Researchers believe that electronic games may be among the causes of childhood obesity (being very overweight). And like adults, children might also get overuse injuries of the hand, and muscle and joint problems such as back and neck pain or headaches.

Some research has shown that playing violent computer games and a large amount of game time may cause aggressive behaviour in some children and may negatively affect a child’s school work. Although computer and video games are fun and offer benefits such as improved spatial awareness, parents should keep in mind that moderation is important in avoiding health problems.

Health risks from computer games
Playing computer games for too long or without correct furniture and posture can lead to health problems such as:

  • Overuse injuries of the hand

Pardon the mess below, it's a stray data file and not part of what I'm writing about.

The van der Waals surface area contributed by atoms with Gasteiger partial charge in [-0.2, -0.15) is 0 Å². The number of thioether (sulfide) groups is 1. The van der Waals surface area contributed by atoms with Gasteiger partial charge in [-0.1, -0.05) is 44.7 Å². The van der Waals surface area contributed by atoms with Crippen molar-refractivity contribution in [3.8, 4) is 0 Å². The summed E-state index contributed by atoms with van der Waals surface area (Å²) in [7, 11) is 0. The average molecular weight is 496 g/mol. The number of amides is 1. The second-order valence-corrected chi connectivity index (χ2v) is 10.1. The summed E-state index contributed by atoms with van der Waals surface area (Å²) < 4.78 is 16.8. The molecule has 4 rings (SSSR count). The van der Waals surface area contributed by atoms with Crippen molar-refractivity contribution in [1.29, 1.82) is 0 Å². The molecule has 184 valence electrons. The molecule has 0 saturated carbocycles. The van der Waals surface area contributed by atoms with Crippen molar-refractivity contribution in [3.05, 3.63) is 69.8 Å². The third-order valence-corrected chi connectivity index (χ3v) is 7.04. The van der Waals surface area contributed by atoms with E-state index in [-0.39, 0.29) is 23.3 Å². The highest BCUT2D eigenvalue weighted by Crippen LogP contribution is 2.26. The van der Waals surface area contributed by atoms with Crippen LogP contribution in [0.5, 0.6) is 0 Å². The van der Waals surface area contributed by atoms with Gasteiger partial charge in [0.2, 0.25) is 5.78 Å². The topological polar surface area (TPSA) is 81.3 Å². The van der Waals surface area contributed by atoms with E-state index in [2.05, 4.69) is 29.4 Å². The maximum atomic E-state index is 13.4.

• Obesity
  • Muscle and joint problems
  • Eyestrain
  • Behavioural problems including aggressive behaviour
  • Photosensitive epileptic seizures (caused by flashing or rapidly changing lights – this is rare).

Parents can reduce the risk of children developing computer-related health problems. You can encourage your child to:
Sit at least one metre away from the screen
Take frequent breaks
Pursue other activities. Encourage your child to enjoy different hobbies and interests, particularly sports and physical activities.

You can also:

  • Set sensible time limits on your child’s game playing. Some guidelines recommend no more than two hours of screen time each day
  • Set up the computer, desk, chair and keyboard to suit your child’s height. For example, adjust the chair so that your child’s feet rest flat on the floor
  • Buy an ergonomic chair
  • Buy a smaller mouse, which suits the size of your child’s hand